MANCHESTER, England, Aug 28 (Reuters) - Leicester City striker Jamie Vardy says he no longer wants to be considered for England duty and wishes to focus his time on his club career.
The 32-year-old, who featured at the World Cup in Russia, said he had spoken to England manager Gareth Southgate about his decision but remained available to help should the team face injury problems.
“To be honest with you, this has been on my mind for a while,” Vardy told the Guardian.
“I’m not getting any younger and you can see, to be fair to the gaffer, he wants to make it more youthful, which obviously had its benefits during the World Cup – we got to the semi-finals and finished fourth, which is equal to the furthest we have ever been on foreign soil.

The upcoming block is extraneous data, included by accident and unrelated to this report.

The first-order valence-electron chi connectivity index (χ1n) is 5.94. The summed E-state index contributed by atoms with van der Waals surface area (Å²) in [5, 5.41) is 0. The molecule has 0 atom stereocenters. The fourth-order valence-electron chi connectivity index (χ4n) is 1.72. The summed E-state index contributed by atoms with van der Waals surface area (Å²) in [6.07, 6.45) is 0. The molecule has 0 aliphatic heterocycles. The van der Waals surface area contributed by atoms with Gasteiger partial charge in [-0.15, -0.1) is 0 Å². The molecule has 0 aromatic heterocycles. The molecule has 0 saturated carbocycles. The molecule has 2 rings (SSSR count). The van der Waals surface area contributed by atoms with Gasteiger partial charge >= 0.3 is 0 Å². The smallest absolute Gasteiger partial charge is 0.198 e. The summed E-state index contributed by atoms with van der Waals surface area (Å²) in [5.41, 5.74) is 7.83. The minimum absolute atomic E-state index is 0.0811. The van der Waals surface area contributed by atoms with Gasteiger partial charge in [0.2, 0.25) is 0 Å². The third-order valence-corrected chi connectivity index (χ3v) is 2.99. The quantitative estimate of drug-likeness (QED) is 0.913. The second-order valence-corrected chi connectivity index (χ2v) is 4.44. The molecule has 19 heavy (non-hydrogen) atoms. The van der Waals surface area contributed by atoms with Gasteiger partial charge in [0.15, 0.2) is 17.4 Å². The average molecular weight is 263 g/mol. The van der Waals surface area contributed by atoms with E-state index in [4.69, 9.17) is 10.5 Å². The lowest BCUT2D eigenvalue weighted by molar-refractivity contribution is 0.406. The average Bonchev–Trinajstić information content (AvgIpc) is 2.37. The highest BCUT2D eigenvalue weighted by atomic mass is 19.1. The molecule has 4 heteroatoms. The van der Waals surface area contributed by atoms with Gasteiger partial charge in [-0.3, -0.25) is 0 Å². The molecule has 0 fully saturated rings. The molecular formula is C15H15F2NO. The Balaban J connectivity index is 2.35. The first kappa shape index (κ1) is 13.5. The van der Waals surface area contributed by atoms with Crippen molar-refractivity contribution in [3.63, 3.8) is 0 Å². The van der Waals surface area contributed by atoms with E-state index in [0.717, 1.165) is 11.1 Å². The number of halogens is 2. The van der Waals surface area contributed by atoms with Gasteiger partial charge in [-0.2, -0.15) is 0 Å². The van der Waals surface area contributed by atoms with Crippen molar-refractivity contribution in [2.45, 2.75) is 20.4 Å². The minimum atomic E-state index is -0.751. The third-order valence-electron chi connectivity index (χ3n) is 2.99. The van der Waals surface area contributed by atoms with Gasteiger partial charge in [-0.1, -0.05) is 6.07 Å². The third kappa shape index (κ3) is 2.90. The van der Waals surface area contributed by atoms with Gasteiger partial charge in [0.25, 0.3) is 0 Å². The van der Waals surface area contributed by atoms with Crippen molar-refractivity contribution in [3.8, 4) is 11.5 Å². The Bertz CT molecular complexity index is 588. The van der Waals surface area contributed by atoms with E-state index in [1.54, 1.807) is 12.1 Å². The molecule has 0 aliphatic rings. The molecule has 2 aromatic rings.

“So I just said to Gareth that I think it’s probably best from now on, especially with the way he wants to go, to bring youngsters in who he thinks have got the ability and start nurturing them into international football,” he said.
Vardy was restricted to the bench for most of the World Cup in Russia and said his lack of playing time had influenced his decision.
“When you get selected, you want to be playing. If you’re playing week in, week out for your club, you want to be going to England to play as well. And if it’s not happening, then for me personally now it’s better to be at home, spending that time with my family and training with my club, preparing for the next game after the international break.
“I thought I could have helped a bit more if I had more minutes. You know that you can hurt opponents in certain ways, in the way you play. But it wasn’t to be. And you have to respect the manager’s decisions.”
Vardy said he had expressed his intention to Southgate shortly after the World Cup and confirmed it in a recent phone calls.
“We’ve not shut the door completely. If the worst came to happen and everyone was injured, then obviously I wouldn’t say no,” he said. (Reporting by Simon Evans, editing by Ed Osmond)